Why did OpenTelemetry Ditch Black-box Tests?

Why did OpenTelemetry Ditch Black-box Tests?
Aug 24, 2023
7 min
Ken Hamric

Discover how trace-based testing techniques helped the OpenTelemetry (OTel) Demo increase reliability and confidence in releases.

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Black-box testing has long been the recommended technique for testing back-end architectures. This tendency to rely on them has continued even as major architectural and technology shifts have occurred.

What are those shifts?

- Monolith to distributed, microservice-based systems
- Logs to distributed logging to distributed tracing
- Synchronous, blocking based APIs to asynchronous handling of requests
- Database centric design to message based architectures

## Are black-box tests still adequate?



This summer, the [OpenTelemetry (OTel) Demo](https://github.com/open-telemetry/opentelemetry-demo) (see below) experienced growing pains due to the rapid pace of merged PRs by numerous contributors. This resulted in releases with broken features and lower than desired quality. It was occurring in spite of test coverage with a suite of black box tests having been in place for quite some time.

This article will look at how trace-based testing techniques, which in turn rely on modern observability techniques, were used to increase the reliability and confidence in releases. The lessons learned can also help you.

## OpenTelemetry CNCF Project (OTel)

The [OpenTelemetry Project](https://opentelemetry.io/), commonly referred to as OTel for short, was formed in 2019 when [OpenCensus and OpenTracing merged](https://tracetest.io/blog/tracing-the-history-of-distributed-tracing-opentelemetry). The goal was to provide one unified standard to collect observability data. Before this standard, developers implementing observability were forced to choose a particular vendor's application performance monitoring (APM) solution and instrument their application with vendor specific tooling. This led to vendor lock-in.

From the observability vendor perspective, maintaining instrumentation across the wide spectrum of languages and technologies was a daunting task, even for the larger vendors. By moving to an open standard with OTel, developers have a standard way to instrument their code and vendors can focus on how to visualize and analyze the data.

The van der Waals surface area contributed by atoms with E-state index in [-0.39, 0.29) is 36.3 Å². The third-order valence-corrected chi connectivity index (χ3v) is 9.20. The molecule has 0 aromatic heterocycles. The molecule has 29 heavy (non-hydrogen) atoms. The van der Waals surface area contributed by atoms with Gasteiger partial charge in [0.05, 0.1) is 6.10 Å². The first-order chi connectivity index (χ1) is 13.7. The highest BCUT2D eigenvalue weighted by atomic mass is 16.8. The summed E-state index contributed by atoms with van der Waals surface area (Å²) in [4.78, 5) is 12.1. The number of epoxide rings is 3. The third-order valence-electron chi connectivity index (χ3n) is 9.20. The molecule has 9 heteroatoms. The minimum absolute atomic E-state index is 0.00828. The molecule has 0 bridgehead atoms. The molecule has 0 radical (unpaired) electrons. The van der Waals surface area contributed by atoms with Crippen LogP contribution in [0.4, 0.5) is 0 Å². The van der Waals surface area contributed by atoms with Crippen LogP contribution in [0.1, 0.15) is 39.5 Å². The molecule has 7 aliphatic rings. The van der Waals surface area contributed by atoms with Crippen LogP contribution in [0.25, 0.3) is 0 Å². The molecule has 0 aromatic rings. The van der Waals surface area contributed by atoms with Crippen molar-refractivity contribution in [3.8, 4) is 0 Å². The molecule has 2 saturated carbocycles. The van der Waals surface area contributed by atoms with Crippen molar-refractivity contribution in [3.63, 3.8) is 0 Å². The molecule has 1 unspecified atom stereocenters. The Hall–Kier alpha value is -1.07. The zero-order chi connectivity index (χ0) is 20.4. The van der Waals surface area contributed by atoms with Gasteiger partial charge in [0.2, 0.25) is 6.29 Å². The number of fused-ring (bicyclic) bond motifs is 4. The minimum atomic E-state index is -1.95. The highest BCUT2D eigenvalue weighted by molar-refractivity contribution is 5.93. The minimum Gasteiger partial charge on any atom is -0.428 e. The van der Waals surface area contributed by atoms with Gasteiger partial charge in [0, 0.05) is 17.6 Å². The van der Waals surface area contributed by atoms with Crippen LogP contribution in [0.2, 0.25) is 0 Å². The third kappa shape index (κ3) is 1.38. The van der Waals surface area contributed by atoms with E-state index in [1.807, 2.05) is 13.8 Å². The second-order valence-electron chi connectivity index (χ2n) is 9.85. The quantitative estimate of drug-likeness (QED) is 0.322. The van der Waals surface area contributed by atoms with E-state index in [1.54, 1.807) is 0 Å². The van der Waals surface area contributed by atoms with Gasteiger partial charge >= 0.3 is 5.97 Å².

OpenTelemetry focuses on 3 major observability signals:

- Logs
- Metrics
- Distributed Traces

Of these, distributed tracing is considered the most valuable and was the starting point for the [OpenTelemetry Project](https://opentelemetry.io/docs/what-is-opentelemetry/). A distributed trace records the paths taken by requests as they propagate through multi-service architectures, showing you both call order, timing, and containing the details of each step.

A distributed trace has four components:

1. the trace
2. spans representing each step
3. attributes associated to each span
4. events associated to each span

Below is a typical trace:


## OpenTelemetry Demo Microservice App

In April of 2021, the OpenTelemetry Project decided to create a demo application to showcase how to instrument a heterogeneous distributed application. You can install and run the OpenTelemetry Demo in Docker [with these commands](https://docs.tracetest.io/live-examples/opentelemetry-store/overview/#get-and-run-the-demo):

git clone https://github.com/open-telemetry/opentelemetry-demo.git
cd opentelemetry-demo/
docker compose up --no-build

*__💡 Note: If you're running on Apple Silicon, run `docker compose build` in order to create local images vs. pulling them from the repository.__*

The application, in keeping with the observability theme of the OTel project, is an Astronomy Store Front. This application has evolved to have [11 different languages and 12 major services](https://opentelemetry.io/docs/demo/#language-feature-reference), and it demonstrates both automatic and manual instrumentation:


The application is used by developers beginning to learn observability, enterprises adopting OTel that want to be able to examine a working application, and by vendors that want to demonstrate their observability related product working with a complex application. The [list of companies](https://github.com/open-telemetry/opentelemetry-demo#demos-featuring-the-astronomy-shop) that work with and rely on the demo is extensive: